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Gearing up for the NFL season

It’s a tough time of the year to stay disciplined if you’re on an NFL pro roster…I mean, you’re getting paid on schedule, you got 4 weeks off from team mandatories, and the main thing they’re looking for when you report to Training Camp is (a) did you hold your weight requirement?— and (b) did you maintain your speed?

If you are serious about improving this year, try this complete off-season football workout program, developed by STACK Expert Robert Pomazak, strength and conditioning coordinator at Elk Grove High School (Elk Grove Village, Ill.). The program is divided into five phases, which build upon each other to increase your strength, size and power, and to make you a better overall player on the field.

And if you’re into getting your game tuned up off the field, you should definitely check out these Fantasy Football bonuses.

Phase 1: Stability and Endurance

Goal:  Correct muscle imbalances caused by injuries sustained during a grueling season, and build a foundation for heavy lifting and more advanced exercises.

Overview:  Focuses primarily on body weight and core stability exercises that improve flexibility, core strength and balance, and eliminate imbalances. Intensity (percent of your max) is low and reps are high. Although the weight used may seem easy, remember that the goal is to set the stage for subsequent phases.

Phase 2: Strength and Endurance

Goal:  Continue building a solid foundation with strength exercises to prepare for more advanced workouts.

Overview:  Workouts are structured into supersets, each consisting of a strength movement followed by a stabilization exercise. Weight, sets and reps are moderate, but challenging enough to increase your strength and muscular endurance—an essential step before performing heavy lifts.

Phase 3: Building Muscle

Goal: Build as much muscle as possible, increase strength and cut body fat to enable you to tackle harder, block better and overpower opponents.

Overview:  This is where the meat of the program begins. Three full-body routines with two exercises per major body part are designed to achieve a high volume of reps with each muscle group—essential for building muscle. Sets and intensity increase as reps decrease.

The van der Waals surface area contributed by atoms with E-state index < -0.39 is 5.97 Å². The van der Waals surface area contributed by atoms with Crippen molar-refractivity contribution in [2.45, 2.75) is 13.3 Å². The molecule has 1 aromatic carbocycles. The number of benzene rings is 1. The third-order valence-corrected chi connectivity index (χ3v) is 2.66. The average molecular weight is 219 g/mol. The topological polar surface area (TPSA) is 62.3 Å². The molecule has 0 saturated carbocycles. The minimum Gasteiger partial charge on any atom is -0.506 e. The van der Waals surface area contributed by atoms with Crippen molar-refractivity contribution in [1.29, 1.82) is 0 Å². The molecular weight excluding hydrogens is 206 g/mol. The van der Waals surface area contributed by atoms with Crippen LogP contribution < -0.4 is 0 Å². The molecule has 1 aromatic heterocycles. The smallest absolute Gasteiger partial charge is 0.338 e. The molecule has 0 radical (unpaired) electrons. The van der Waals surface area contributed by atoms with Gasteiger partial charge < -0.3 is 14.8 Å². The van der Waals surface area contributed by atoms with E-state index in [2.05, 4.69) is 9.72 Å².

Phase 4: Maximum Strength Training

Goal:  Develop as much muscular strength as possible so you can outmuscle and overmatch your opponents.

Overview:  The max strength phase is again centered on a full-body routine, but now you begin to lift heavy weight. You perform two to three exercises for each major body part at 90 to 100 percent of your max. Sets increase, but due to the high intensity, you perform fewer reps, sometimes only one rep per set.

Phase 5: Power Training

Goal:  Transfer strength into game-speed power so you can apply more force in faster bursts.

Overview:  This final phase is completed before the season to transfer gains made from previous phases into power that can be used on the field.

The workouts are broken down into complexes, in which you perform a strength exercise followed immediately by a power exercise that works the same muscles. Strength exercises are performed at a high percent of your max, and power exercises are performed at a low intensity, with a focus on explosive movements. Sets decrease, but due to the different intensities, you perform fewer reps for strength exercises and higher reps for power.

I guess the point is, if you think being an Eagles player is a part-time job these days, you would be wrong.

Looking back at the backyard of my NFL-fan life, I seem to remember the grueling self-imposed workouts performed by all-pro and HOF receiver Jerry Rice during these silly-season summer months. The guy was self-possessed to stay in the best shape of his life during the June-July hiatus.

Jerry’s deal was to run…and run some more… mostly up hills in the desert. Not so much down hills.

Sometimes I wonder if our guys have that same kind of desire. But wait!!! Today I read that Fletcher Cox not only deadlifted 400 pounds but also benched 400 pounds in a scheduled summer workout.

Man, that is some kind of impressive!

Me, I figure if I were back in the day and part of a pro team, I’d be laying myself real low on the workout scene…Maybe jogging a mile or so on a daily basis. Hell No(!) to the 400-pound bench press scene!!!

Welp, give these guys the props they deserve. They are not taking the money and running. They really care about getting into optimum shape and holding up their end of the deal.

Our Eagles guys and the rest of the NFL are for the most part buying into the “Stack Routine” that once was a parochial high school thing but now has blossomed into a professional work ethic in the NFL.

And why not? Beginning with the 1980’s, for the first time in many a decade before that, an NFL player’s job is a full-time occupation. You can make a solid living at doing this. Why not prepare your body and mind with the toughest and most sound preseason workouts invented so far?